Supplementary Figure 7 Brg1 ablation abrogates PanIN formation from adult acinar cells and does not induce duct cell atypia in the absence of oncogenic Kras.

(a) H&E and Alcian blue stainings of pancreata derived from Ptf1a-CreER; Kras, Ptf1a-CreER; Kras; Brg1f/+ (= Brg1 het) and Ptf1a-CreER; Kras; Brg1f/f (= Brg1 KO) mice 4 months after tamoxifen induction. Note the strong reduction of Alcian blue PanIN lesions in Ptf1a-CreER; Kras; Brg1f/f (= Brg1 KO) mice. (b) A representative image of a pancreatic duct of an Hnf1b-CreERT2; Brg1f/f; R26REYFP mouse 6 weeks after tamoxifen induction. A total of, 3 Hnf1b-CreERT2; Brg1f/f (± R26REYFP) mice were analyzed 6 weeks (n = 1) or 12 weeks (n = 2) after tamoxifen induction. None of the mice showed duct cell atypia on histological examination (c) YFP staining confirmed recombination upon tamoxifen administration in both the large (arrow) and small (asterisks) duct system. (a) and (b) Scale bar 100 μm, (c) scale bar 50 μm.

Supplementary Figure 8 Brg1 expression is associated with progression of human PanIN- and IPMN–PDA.

(a) Kaplan-Meier survival curve of PanIN-PDA patients with low or high Brg1 expression in tumour cells (n = 36 for low Brg1 and n = 106 for high Brg1). Brg1 expression was scored using a histoscore ranging from 0–8 (low to high expression). The cut off histoscore was 0–6 for low and 7–8 for high Brg1 expression. Log rank test, p = 0.007. Median survival was for low BRG1 = 15.1 months (95% CI 12.3-18.0) and for high BRG1 = 28.1 months (95% CI 24.3–31.8). (b) Brg1 labeling score from matched patient samples with IPMN and associated IPMN–PDA. The Brg1 expression was scored on the same section of a patient sample that contained an IPMN precursor and its associated IPMN–PDA. p value was calculated using the paired t-test; n=11 samples for IPMN precursors and n = 12 samples for IPMN–PDA, values are shown as mean ± s.e.m.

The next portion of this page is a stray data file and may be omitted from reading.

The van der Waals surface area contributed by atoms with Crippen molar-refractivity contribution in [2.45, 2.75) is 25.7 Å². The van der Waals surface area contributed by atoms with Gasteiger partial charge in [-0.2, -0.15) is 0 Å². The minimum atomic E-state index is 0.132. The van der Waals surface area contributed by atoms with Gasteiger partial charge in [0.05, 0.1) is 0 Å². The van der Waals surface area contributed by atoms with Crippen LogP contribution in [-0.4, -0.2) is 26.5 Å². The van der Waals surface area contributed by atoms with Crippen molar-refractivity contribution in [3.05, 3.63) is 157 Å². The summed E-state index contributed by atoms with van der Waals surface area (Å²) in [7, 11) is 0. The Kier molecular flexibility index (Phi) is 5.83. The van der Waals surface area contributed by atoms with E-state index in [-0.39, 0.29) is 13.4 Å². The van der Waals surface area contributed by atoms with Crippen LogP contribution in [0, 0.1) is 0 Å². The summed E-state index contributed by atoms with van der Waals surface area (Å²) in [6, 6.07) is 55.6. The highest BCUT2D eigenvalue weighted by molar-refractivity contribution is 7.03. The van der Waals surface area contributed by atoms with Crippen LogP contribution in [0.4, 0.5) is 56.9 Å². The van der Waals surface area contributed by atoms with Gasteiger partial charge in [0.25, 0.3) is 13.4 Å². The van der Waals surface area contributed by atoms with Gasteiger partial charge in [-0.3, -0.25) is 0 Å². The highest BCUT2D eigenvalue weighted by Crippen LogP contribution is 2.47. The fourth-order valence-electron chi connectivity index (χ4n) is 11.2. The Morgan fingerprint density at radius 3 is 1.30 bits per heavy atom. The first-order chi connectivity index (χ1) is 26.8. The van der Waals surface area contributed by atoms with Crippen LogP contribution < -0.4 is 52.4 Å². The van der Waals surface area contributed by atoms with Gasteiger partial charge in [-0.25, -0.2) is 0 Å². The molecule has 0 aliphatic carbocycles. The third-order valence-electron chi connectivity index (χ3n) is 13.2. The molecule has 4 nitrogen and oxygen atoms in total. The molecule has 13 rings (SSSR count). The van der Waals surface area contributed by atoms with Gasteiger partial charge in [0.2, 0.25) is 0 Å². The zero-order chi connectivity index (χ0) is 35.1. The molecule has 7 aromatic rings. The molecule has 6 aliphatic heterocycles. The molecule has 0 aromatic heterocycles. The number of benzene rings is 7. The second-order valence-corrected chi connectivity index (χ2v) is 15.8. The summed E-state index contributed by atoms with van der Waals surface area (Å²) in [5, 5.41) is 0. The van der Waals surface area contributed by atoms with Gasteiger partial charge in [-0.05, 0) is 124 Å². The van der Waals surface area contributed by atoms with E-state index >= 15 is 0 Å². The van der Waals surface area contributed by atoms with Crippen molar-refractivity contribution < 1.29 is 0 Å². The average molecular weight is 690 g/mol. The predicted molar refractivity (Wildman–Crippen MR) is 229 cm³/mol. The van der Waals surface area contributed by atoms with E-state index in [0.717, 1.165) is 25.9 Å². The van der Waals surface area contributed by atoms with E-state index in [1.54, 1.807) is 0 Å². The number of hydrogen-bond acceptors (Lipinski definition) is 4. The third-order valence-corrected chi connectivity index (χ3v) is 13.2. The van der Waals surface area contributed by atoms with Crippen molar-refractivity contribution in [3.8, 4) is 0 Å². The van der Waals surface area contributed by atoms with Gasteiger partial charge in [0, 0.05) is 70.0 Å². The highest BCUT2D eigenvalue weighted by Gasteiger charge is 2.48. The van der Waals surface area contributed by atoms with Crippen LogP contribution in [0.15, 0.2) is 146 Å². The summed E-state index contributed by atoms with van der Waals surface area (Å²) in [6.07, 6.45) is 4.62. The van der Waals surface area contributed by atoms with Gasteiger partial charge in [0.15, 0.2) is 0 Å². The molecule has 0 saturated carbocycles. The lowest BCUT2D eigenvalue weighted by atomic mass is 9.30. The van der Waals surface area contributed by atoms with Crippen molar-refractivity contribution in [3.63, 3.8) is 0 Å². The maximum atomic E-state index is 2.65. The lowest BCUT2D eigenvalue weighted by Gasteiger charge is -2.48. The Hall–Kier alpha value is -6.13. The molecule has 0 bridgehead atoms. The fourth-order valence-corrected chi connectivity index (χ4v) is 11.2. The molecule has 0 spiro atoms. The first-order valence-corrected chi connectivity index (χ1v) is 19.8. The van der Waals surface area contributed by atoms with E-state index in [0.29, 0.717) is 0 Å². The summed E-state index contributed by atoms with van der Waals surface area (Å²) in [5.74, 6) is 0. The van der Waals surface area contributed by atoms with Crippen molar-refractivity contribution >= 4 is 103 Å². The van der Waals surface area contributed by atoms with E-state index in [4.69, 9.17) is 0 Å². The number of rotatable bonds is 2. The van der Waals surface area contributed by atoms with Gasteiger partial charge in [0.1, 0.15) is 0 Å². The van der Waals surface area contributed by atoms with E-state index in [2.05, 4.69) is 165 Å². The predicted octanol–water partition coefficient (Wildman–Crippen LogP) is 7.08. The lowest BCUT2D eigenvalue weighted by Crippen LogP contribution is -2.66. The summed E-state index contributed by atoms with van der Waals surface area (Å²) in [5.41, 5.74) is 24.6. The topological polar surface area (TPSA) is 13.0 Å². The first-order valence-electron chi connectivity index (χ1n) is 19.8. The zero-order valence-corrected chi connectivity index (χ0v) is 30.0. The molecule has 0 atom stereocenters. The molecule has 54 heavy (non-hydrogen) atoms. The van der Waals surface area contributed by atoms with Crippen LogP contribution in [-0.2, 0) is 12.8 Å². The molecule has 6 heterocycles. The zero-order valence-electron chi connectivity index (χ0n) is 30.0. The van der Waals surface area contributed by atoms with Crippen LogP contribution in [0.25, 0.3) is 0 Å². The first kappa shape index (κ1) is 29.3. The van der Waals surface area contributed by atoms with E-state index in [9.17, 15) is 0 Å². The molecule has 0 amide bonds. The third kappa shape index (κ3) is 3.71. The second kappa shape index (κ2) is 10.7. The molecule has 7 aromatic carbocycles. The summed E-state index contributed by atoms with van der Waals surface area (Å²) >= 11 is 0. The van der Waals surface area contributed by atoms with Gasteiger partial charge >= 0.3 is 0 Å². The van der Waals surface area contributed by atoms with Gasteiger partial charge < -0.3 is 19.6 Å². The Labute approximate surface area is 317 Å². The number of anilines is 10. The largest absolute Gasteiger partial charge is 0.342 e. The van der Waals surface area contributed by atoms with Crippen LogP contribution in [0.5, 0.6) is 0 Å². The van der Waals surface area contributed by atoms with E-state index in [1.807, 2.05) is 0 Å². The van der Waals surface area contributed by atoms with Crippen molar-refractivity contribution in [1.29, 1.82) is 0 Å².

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von Figura, G., Fukuda, A., Roy, N. et al. The chromatin regulator Brg1 suppresses formation of intraductal papillary mucinous neoplasm and pancreatic ductal adenocarcinoma. Nat Cell Biol 16, 255–267 (2014). https://doi.org/10.1038/ncb2916